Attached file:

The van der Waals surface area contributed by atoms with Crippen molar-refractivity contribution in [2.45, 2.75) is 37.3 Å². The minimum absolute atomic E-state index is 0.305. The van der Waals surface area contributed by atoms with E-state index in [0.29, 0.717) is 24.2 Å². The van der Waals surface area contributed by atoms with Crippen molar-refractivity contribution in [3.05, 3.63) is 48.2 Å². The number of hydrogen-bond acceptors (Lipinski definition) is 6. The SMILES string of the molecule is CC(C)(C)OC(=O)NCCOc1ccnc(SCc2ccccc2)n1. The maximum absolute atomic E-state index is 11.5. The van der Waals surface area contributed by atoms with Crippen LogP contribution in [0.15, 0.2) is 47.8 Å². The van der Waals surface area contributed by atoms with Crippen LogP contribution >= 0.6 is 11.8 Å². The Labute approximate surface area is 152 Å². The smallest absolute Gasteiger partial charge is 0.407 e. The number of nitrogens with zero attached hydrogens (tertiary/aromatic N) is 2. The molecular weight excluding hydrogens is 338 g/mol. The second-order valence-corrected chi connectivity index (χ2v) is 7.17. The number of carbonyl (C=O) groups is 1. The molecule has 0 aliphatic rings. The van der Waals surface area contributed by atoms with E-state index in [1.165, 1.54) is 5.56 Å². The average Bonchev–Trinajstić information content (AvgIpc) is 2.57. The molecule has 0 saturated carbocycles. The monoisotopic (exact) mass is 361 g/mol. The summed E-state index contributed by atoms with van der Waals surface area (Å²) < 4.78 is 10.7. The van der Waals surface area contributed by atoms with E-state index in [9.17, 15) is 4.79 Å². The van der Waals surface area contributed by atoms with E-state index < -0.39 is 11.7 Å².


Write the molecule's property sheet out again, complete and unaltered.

The van der Waals surface area contributed by atoms with Crippen molar-refractivity contribution in [2.45, 2.75) is 37.3 Å². The minimum absolute atomic E-state index is 0.305. The van der Waals surface area contributed by atoms with E-state index in [0.29, 0.717) is 24.2 Å². The van der Waals surface area contributed by atoms with Crippen molar-refractivity contribution in [3.05, 3.63) is 48.2 Å². The number of hydrogen-bond acceptors (Lipinski definition) is 6. The SMILES string of the molecule is CC(C)(C)OC(=O)NCCOc1ccnc(SCc2ccccc2)n1. The maximum absolute atomic E-state index is 11.5. The van der Waals surface area contributed by atoms with Crippen LogP contribution in [0.15, 0.2) is 47.8 Å². The van der Waals surface area contributed by atoms with Crippen LogP contribution >= 0.6 is 11.8 Å². The Labute approximate surface area is 152 Å². The smallest absolute Gasteiger partial charge is 0.407 e. The number of nitrogens with zero attached hydrogens (tertiary/aromatic N) is 2. The molecular weight excluding hydrogens is 338 g/mol. The second-order valence-corrected chi connectivity index (χ2v) is 7.17. The number of carbonyl (C=O) groups is 1. The molecule has 0 aliphatic rings. The van der Waals surface area contributed by atoms with E-state index in [1.165, 1.54) is 5.56 Å². The average Bonchev–Trinajstić information content (AvgIpc) is 2.57. The molecule has 0 saturated carbocycles. The monoisotopic (exact) mass is 361 g/mol. The summed E-state index contributed by atoms with van der Waals surface area (Å²) < 4.78 is 10.7. The van der Waals surface area contributed by atoms with E-state index in [9.17, 15) is 4.79 Å². The van der Waals surface area contributed by atoms with E-state index < -0.39 is 11.7 Å².